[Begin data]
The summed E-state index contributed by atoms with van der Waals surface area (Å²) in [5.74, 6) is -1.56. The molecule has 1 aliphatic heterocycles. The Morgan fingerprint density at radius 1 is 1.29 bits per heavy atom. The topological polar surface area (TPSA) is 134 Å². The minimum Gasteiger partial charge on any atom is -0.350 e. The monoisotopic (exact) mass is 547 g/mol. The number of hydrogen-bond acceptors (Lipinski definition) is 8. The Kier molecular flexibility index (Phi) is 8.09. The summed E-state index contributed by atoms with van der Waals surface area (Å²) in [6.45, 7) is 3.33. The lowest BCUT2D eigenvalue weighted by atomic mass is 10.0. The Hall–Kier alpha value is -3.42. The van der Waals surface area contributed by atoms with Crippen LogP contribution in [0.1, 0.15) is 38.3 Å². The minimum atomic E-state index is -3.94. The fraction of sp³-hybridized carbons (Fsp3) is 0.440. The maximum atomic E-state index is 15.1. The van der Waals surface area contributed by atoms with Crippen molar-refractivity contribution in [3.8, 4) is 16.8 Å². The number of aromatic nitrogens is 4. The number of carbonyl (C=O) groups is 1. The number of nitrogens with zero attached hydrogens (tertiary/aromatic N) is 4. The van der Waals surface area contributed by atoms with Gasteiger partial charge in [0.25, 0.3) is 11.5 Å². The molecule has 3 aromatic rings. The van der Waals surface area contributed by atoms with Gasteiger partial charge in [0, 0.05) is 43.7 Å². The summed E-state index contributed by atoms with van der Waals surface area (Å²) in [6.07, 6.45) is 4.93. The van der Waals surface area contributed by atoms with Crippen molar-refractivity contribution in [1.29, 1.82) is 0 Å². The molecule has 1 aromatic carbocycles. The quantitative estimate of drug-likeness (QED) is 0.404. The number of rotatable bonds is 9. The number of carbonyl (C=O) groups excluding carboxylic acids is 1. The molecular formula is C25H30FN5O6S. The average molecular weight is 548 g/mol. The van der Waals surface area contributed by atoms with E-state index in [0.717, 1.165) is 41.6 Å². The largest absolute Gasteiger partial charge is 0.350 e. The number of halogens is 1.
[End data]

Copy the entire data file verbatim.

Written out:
The summed E-state index contributed by atoms with van der Waals surface area (Å²) in [5.74, 6) is -1.56. The molecule has 1 aliphatic heterocycles. The Morgan fingerprint density at radius 1 is 1.29 bits per heavy atom. The topological polar surface area (TPSA) is 134 Å². The minimum Gasteiger partial charge on any atom is -0.350 e. The monoisotopic (exact) mass is 547 g/mol. The number of hydrogen-bond acceptors (Lipinski definition) is 8. The Kier molecular flexibility index (Phi) is 8.09. The summed E-state index contributed by atoms with van der Waals surface area (Å²) in [6.45, 7) is 3.33. The lowest BCUT2D eigenvalue weighted by atomic mass is 10.0. The Hall–Kier alpha value is -3.42. The van der Waals surface area contributed by atoms with Crippen LogP contribution in [0.1, 0.15) is 38.3 Å². The minimum atomic E-state index is -3.94. The fraction of sp³-hybridized carbons (Fsp3) is 0.440. The maximum atomic E-state index is 15.1. The van der Waals surface area contributed by atoms with Crippen molar-refractivity contribution in [3.8, 4) is 16.8 Å². The number of aromatic nitrogens is 4. The number of carbonyl (C=O) groups is 1. The number of nitrogens with zero attached hydrogens (tertiary/aromatic N) is 4. The van der Waals surface area contributed by atoms with Gasteiger partial charge in [0.25, 0.3) is 11.5 Å². The molecule has 3 aromatic rings. The van der Waals surface area contributed by atoms with Gasteiger partial charge in [0, 0.05) is 43.7 Å². The summed E-state index contributed by atoms with van der Waals surface area (Å²) in [6.07, 6.45) is 4.93. The van der Waals surface area contributed by atoms with Crippen molar-refractivity contribution in [1.29, 1.82) is 0 Å². The molecule has 1 aromatic carbocycles. The quantitative estimate of drug-likeness (QED) is 0.404. The number of rotatable bonds is 9. The number of carbonyl (C=O) groups excluding carboxylic acids is 1. The molecular formula is C25H30FN5O6S. The average molecular weight is 548 g/mol. The van der Waals surface area contributed by atoms with E-state index in [0.717, 1.165) is 41.6 Å². The largest absolute Gasteiger partial charge is 0.350 e. The number of halogens is 1.